“It’s not an intensive battery of questions. It’s more of a personal reflection of your cognitive status to see if you feel like you’re not as sharp as you once were.”

Many people don’t have access to in-depth screenings or experts—which makes the potential applications for measuring SCD even greater, she said.

Wing said it’s important to keep in mind that these self-reported experiences do not constitute a diagnosis, nor do they independently confirm that a person is experiencing a departure from the normal aging process. But, he said, they could be a cheap, simple tool to consider for wider employment.

See also

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About this news about smoking memory and research

Author: Misty Crane
Source: The Ohio State University
Contact: Misti Crane – The Ohio State University
Picture: The image is in the public domain

Original research: Open access.
Relationship between smoking status and subjective cognitive decline in middle-aged and older adults: a cross-sectional analysis of 2019 Behavioral Risk Factor Surveillance System data.Jenna I. Rajczyk et al. Journal of Alzheimer’s Disease


Abstract

Relationship between smoking status and subjective cognitive decline in middle-aged and older adults: a cross-sectional analysis of 2019 Behavioral Risk Factor Surveillance System data.

Background: Smoking status can affect subjective cognitive decline (SCD); however, few studies have evaluated this association. Objective: To assess whether smoking status is associated with SCD among middle-aged and older adults and to determine whether this association at birth is modified by sex.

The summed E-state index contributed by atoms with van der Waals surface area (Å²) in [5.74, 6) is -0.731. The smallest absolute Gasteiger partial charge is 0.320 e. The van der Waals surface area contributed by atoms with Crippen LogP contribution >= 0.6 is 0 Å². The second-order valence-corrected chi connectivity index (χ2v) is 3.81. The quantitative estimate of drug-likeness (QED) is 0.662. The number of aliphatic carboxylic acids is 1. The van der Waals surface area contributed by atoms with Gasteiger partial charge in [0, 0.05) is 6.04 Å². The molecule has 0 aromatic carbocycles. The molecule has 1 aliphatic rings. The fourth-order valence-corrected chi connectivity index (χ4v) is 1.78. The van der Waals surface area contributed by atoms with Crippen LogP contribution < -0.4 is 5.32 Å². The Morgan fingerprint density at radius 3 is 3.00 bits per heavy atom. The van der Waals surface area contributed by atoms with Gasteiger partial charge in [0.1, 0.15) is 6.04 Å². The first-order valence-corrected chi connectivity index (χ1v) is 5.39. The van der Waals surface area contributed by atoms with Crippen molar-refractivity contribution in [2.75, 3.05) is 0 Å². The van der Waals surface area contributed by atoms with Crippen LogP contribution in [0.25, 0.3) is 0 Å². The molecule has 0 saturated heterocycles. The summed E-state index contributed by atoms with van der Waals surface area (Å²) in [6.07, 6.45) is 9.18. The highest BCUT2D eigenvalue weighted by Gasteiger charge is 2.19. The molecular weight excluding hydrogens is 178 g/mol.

Methods: A cross-sectional analysis was conducted using data from the 2019 Behavioral Risk Factor Surveillance System (BRFSS) survey to analyze the relationship between SCD and smoking status (current, recent former, and long former). Eligible respondents included participants 45 years of age or older who answered questions about SCD and tobacco of interest. Survey-measured Poisson regression models were used to estimate crude and adjusted prevalence ratios (cPR/aPR) and corresponding 95% confidence intervals (CI) of the association between smoking status and SCD. A Wald test was calculated to determine the significance of the interaction term between smoking status and gender (α= 0.05).

The results: There were 136,018 eligible subjects, of whom approximately 10% had SCD. There was a graded association between smoking and SCD, with the highest prevalence of SCD among current smokers (aPR = 1.87; CI: 1.54, 2.28), followed by recent ex-smokers (aPR = 1.47; CI: 1.54, 2.28). 95% CI: 1.02, 2.12), and distant former smokers (aPR = 1.11; 95% CI: 0.93, 1.33) each compared with never smokers. There was no evidence of effect modification by gender (p interaction = 0.73).

Conclusion: The consistency of smoking as a risk factor for objective and subjective cognitive decline supports the need for future studies to deepen the evidence on whether changes in smoking status affect cognition in midlife.